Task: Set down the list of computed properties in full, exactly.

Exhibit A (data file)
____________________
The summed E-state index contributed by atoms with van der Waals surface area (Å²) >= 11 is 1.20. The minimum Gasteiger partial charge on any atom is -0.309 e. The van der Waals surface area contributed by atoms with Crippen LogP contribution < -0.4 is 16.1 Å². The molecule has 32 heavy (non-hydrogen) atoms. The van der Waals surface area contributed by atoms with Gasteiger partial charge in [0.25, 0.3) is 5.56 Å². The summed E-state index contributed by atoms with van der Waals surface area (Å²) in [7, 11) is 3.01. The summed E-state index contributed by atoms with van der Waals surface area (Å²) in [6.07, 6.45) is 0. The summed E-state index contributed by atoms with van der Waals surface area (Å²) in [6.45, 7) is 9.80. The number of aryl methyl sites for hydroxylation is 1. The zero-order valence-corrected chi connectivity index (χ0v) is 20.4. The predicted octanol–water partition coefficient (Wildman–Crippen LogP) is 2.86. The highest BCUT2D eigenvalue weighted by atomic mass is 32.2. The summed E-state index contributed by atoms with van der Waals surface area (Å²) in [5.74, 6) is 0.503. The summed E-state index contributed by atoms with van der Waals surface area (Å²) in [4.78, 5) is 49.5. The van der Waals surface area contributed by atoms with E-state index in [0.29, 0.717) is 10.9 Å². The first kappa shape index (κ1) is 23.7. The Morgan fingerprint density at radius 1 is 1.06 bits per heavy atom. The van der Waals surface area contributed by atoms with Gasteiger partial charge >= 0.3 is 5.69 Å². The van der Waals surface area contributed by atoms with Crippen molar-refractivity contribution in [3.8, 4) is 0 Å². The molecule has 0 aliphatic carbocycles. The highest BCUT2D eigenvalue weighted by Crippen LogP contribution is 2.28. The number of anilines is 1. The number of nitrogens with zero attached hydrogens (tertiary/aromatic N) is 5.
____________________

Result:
The summed E-state index contributed by atoms with van der Waals surface area (Å²) >= 11 is 1.20. The minimum Gasteiger partial charge on any atom is -0.309 e. The van der Waals surface area contributed by atoms with Crippen LogP contribution < -0.4 is 16.1 Å². The molecule has 32 heavy (non-hydrogen) atoms. The van der Waals surface area contributed by atoms with Gasteiger partial charge in [0.25, 0.3) is 5.56 Å². The summed E-state index contributed by atoms with van der Waals surface area (Å²) in [7, 11) is 3.01. The summed E-state index contributed by atoms with van der Waals surface area (Å²) in [6.07, 6.45) is 0. The summed E-state index contributed by atoms with van der Waals surface area (Å²) in [6.45, 7) is 9.80. The number of aryl methyl sites for hydroxylation is 1. The zero-order valence-corrected chi connectivity index (χ0v) is 20.4. The predicted octanol–water partition coefficient (Wildman–Crippen LogP) is 2.86. The highest BCUT2D eigenvalue weighted by atomic mass is 32.2. The summed E-state index contributed by atoms with van der Waals surface area (Å²) in [5.74, 6) is 0.503. The summed E-state index contributed by atoms with van der Waals surface area (Å²) in [4.78, 5) is 49.5. The van der Waals surface area contributed by atoms with E-state index in [0.29, 0.717) is 10.9 Å². The first kappa shape index (κ1) is 23.7. The Morgan fingerprint density at radius 1 is 1.06 bits per heavy atom. The van der Waals surface area contributed by atoms with Gasteiger partial charge >= 0.3 is 5.69 Å². The van der Waals surface area contributed by atoms with Crippen molar-refractivity contribution in [3.8, 4) is 0 Å². The molecule has 0 aliphatic carbocycles. The highest BCUT2D eigenvalue weighted by Crippen LogP contribution is 2.28. The number of anilines is 1. The number of nitrogens with zero attached hydrogens (tertiary/aromatic N) is 5.